Holograms capture three-dimensional images by recording the interference patterns of a laser beam as it bounces off an object, according to HowStuffWorks. A holographic camera sends out two beams of light: one that strikes the film without interference, and one that reflects off the object to be captured. The interference pattern created by the difference between those two beams creates the three-dimensional image.Continue Reading
Instead of capturing an image visually, like a photograph, a hologram is similar to an audio recording. The laser beams capture information about light's reflection off of an object in the same way that an audio tape captures information about the vibration of air molecules. Depending on the type of hologram, it either requires another laser beam or reflected visible light to turn that encoded data into a holographic image. The holograms present on credit and debit cards are reflection holograms, which are easier to make but contain less detail than projection holograms.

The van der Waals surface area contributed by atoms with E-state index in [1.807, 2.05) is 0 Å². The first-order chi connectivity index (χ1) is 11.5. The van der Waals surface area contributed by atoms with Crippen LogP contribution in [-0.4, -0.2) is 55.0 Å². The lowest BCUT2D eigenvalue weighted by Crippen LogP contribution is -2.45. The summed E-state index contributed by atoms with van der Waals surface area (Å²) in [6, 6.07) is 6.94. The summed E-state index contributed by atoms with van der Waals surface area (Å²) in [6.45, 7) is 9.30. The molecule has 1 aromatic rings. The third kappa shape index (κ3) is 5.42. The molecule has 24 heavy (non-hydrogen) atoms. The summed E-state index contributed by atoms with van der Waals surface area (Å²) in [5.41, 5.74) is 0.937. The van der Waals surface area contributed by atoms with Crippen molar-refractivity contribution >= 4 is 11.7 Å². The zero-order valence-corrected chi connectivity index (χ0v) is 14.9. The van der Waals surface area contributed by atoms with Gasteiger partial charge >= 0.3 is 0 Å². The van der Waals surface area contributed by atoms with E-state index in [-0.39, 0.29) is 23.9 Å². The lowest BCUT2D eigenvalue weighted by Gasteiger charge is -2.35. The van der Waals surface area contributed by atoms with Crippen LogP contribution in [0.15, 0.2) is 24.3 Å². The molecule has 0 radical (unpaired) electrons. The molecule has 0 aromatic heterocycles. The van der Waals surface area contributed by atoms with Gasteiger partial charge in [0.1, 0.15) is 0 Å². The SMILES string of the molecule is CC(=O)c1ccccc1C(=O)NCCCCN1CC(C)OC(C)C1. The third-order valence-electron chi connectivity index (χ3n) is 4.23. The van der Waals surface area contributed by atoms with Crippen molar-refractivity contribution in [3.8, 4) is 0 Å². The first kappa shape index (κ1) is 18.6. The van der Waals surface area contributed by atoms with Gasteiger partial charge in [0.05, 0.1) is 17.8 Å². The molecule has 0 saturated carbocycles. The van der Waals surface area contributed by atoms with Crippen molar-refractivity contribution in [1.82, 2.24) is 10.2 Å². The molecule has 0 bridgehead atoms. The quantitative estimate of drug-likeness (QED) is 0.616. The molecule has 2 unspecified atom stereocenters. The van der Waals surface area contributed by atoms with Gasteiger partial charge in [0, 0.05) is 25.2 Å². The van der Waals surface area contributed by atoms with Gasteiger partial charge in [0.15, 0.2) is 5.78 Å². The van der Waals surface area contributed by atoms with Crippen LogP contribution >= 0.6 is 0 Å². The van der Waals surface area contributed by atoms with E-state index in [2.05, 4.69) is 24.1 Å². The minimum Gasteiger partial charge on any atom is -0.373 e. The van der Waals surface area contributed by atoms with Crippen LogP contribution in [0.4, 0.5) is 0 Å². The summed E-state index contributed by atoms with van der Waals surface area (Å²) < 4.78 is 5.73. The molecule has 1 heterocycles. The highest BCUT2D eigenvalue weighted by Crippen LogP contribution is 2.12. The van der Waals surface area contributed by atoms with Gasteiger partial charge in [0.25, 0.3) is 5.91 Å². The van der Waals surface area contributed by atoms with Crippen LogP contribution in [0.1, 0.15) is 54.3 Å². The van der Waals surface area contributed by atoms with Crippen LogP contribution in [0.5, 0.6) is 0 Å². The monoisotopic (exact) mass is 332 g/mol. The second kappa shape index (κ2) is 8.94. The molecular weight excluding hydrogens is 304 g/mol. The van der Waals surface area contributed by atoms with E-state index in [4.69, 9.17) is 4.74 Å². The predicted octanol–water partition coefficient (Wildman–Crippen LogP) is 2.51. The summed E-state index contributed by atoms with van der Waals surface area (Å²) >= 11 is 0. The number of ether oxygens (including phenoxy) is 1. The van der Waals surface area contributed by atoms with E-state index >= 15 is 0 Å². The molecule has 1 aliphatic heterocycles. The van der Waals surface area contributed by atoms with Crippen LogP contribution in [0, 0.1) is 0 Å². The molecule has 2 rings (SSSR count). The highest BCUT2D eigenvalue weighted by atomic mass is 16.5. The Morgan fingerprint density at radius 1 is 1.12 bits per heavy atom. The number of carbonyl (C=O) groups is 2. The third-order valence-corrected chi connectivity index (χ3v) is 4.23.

Since the laser beams contain carefully regimented light waves and the holographic film captures high-resolution visual data, the resulting image appears to be three-dimensional. Despite the additional depth in the image, viewers only observe the side of the captured object that the laser beam strikes.Learn more about Colors